Mojo APRIL 2018 - by Tom Doyle


Art rock's Year Zero dawned with the preening glamour and po-mo jive of Roxy Music's debut album. Four decades on, as it re-emerges with revelatory demos and stomping live tracks, its makers recall the water bombs and mystery blondes, the prog, the pop and the penury. "It was a chance of a lifetime situation," they tell Tom Doyle.

1971 and the twenty-five-year-old Bryan Ferry, a diffident art graduate with side-flicked and moderate- for-the-times collar-length hair, had driven alone from London to the 11th National Jazz And Blues Festival in Reading. On arrival, he'd somehow wangled his way into the enclosure in front of the stage - not exactly the exclusive or pricey 'golden circle' of modern times: more a few feet of muddy earth divided from the bulk of the audience by a row of waist-high metal barriers.

On the rickety-looking platform before him, over three days, passed a procession of the hirsute, heavy and improvisational: Arthur Brown, East Of Eden, Colosseum, ably supported by the likes of Daddy Longlegs, Clouds, Universe and Warm Dust.

Today, Ferry doesn't remember any of them. But he does, of course, remember the girl.

"A blonde," he smiles. "She was spectacular. Then in the slow traffic leaving, I saw the same girl in the car in front of me."

Back in London, an intrigued Ferry sometimes spotted this mystery girl's red Mini Clubman parked outside the Georgian townhouses of Wilton Crescent in Knightsbridge. "The number plate of the car just seared itself into my memory," he remembers. "So I put her in the song."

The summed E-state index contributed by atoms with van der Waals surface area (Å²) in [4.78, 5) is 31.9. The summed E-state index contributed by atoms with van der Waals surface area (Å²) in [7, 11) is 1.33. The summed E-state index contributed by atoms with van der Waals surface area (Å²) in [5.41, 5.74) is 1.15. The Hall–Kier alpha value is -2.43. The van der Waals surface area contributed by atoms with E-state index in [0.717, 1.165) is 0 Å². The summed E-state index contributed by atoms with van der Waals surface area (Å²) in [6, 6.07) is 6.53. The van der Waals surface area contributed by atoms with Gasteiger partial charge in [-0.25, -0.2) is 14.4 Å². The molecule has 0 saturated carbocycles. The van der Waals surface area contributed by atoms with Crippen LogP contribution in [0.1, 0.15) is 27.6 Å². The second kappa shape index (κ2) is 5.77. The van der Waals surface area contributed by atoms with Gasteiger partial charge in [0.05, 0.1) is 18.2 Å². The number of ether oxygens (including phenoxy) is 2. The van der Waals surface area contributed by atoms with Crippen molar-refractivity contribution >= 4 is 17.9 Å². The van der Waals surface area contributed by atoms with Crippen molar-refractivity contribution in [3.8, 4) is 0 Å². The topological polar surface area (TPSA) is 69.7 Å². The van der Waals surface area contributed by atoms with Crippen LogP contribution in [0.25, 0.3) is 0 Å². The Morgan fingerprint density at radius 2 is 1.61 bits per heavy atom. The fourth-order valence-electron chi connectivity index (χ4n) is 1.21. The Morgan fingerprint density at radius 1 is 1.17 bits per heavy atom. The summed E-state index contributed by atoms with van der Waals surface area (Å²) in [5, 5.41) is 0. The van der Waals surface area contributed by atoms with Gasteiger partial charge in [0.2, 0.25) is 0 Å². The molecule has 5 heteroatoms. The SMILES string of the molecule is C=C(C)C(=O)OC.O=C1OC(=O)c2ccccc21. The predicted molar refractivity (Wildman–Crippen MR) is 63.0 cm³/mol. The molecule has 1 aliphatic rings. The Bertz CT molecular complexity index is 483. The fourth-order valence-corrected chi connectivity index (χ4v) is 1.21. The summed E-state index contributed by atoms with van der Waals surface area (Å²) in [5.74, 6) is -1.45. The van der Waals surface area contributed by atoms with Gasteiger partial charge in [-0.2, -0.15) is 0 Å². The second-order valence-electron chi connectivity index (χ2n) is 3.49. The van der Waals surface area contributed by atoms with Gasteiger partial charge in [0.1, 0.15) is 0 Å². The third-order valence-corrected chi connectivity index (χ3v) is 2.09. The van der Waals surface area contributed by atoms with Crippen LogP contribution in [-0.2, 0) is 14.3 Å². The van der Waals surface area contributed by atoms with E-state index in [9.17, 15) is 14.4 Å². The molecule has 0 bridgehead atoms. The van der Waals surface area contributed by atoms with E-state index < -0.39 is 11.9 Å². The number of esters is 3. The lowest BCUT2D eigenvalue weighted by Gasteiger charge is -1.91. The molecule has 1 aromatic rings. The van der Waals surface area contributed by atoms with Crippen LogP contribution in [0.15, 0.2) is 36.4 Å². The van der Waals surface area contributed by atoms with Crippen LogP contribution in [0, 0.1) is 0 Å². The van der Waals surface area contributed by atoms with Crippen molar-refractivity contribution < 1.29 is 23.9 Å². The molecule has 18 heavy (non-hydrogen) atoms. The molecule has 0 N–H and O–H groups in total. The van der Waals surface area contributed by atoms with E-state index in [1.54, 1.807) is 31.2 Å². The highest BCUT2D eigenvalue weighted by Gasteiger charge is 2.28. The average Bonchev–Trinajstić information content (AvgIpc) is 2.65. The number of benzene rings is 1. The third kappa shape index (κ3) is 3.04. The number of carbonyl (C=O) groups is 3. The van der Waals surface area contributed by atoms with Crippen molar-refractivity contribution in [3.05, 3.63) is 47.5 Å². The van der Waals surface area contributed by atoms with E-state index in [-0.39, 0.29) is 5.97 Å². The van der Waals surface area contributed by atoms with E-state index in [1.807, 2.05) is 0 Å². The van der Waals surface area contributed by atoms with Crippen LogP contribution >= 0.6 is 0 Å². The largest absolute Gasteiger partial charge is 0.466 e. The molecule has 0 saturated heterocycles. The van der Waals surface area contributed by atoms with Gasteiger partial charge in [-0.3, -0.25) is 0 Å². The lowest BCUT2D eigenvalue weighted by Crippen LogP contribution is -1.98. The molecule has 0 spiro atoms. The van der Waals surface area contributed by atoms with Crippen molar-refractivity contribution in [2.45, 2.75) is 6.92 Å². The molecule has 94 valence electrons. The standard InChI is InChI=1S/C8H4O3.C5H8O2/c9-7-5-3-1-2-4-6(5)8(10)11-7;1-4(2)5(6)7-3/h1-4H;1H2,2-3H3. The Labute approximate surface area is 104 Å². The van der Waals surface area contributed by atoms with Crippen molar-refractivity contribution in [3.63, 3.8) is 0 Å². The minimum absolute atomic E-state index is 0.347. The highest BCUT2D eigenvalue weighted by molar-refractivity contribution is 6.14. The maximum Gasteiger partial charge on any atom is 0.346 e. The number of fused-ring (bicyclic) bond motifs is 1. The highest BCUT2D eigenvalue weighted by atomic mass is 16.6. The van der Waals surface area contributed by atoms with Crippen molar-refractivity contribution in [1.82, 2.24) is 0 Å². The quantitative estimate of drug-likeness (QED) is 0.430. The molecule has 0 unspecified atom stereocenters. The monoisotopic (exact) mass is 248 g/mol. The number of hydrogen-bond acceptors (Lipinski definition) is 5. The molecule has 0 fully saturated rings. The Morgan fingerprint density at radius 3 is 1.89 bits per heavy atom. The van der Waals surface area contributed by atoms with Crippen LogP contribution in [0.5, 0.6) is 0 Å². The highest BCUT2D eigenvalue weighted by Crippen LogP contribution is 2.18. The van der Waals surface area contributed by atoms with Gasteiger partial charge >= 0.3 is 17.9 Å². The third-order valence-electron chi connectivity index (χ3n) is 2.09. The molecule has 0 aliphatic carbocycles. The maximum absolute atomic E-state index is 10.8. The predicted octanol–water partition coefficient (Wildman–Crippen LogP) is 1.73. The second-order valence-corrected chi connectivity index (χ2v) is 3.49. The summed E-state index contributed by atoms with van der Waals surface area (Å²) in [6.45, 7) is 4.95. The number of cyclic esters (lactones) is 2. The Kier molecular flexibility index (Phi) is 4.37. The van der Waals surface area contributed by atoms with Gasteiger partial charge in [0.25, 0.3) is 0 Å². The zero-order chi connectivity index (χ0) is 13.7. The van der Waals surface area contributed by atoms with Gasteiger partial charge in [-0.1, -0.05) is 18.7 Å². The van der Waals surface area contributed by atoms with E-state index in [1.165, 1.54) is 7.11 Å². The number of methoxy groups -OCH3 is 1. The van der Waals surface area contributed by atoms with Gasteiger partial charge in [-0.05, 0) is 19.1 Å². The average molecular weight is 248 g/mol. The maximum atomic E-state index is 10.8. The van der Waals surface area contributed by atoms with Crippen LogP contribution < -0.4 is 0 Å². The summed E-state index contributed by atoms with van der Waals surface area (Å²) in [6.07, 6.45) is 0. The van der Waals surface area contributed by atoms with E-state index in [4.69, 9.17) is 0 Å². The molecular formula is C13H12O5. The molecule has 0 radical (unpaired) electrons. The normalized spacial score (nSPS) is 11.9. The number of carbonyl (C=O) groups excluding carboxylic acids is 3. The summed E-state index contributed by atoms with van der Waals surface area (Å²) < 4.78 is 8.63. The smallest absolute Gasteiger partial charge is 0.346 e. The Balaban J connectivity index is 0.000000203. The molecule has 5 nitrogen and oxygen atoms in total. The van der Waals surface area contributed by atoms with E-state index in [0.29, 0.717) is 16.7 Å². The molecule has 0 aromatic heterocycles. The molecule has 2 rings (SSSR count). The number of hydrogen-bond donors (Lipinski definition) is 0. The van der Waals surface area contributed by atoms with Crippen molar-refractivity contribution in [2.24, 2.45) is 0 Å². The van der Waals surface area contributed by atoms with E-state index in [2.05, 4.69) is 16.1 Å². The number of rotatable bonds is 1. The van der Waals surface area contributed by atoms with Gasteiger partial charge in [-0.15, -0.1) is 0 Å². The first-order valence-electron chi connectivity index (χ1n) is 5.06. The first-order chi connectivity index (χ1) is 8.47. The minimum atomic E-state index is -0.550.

The song was Re-Make/Re-Model, track one, side one of Roxy Music's eponymous 1972 debut album. In its lyric, the girl was openly worshipped by Ferry as "the sweetest queen I've ever seen" before her number plate - CPL 593H - provided the chorus's unlikely chant-along hook. These days, it might be an act worthy of a restraining order - or at least a privacy action. Back then, there was possibly no more potent way to woo someone than sending a coded message of desire through the medium of revolving twelve-inch plastic.

Sadly, although he'd immortalised her on vinyl, there was no response from the subject of Ferry's admiration. "I never met her... she was probably into a different kind of music," he softly chuckles. "Probably never heard it. She probably wouldn't even know the number of her own car."

Nonetheless, Re-Make/Re-Model introduced what was to become a recurring lyrical theme for Bryan Ferry - pining for the unattainable female - as well as providing a stunning curtain raiser for everything that Roxy Music were about. With its driving, Velvet Underground-inspired groove, the track was a retro-futuristic collage of sound, not least in its miniature solos where each member of the band was given a few seconds to identify their particular influences: drummer Paul Thompson's thunderous Bonham-like triplets, bassist Graham Simpson's nod to Day Tripper, Brian Eno's future music bleeps and sax-player Andy Mackay's blast of Wagner's Ride Of The Valkyries. Guitarist Phil Manzanera aped the bendy riff from Duane Eddy's version of the Peter Gunn Theme, before Ferry offered a demented trill of freeform jazz piano.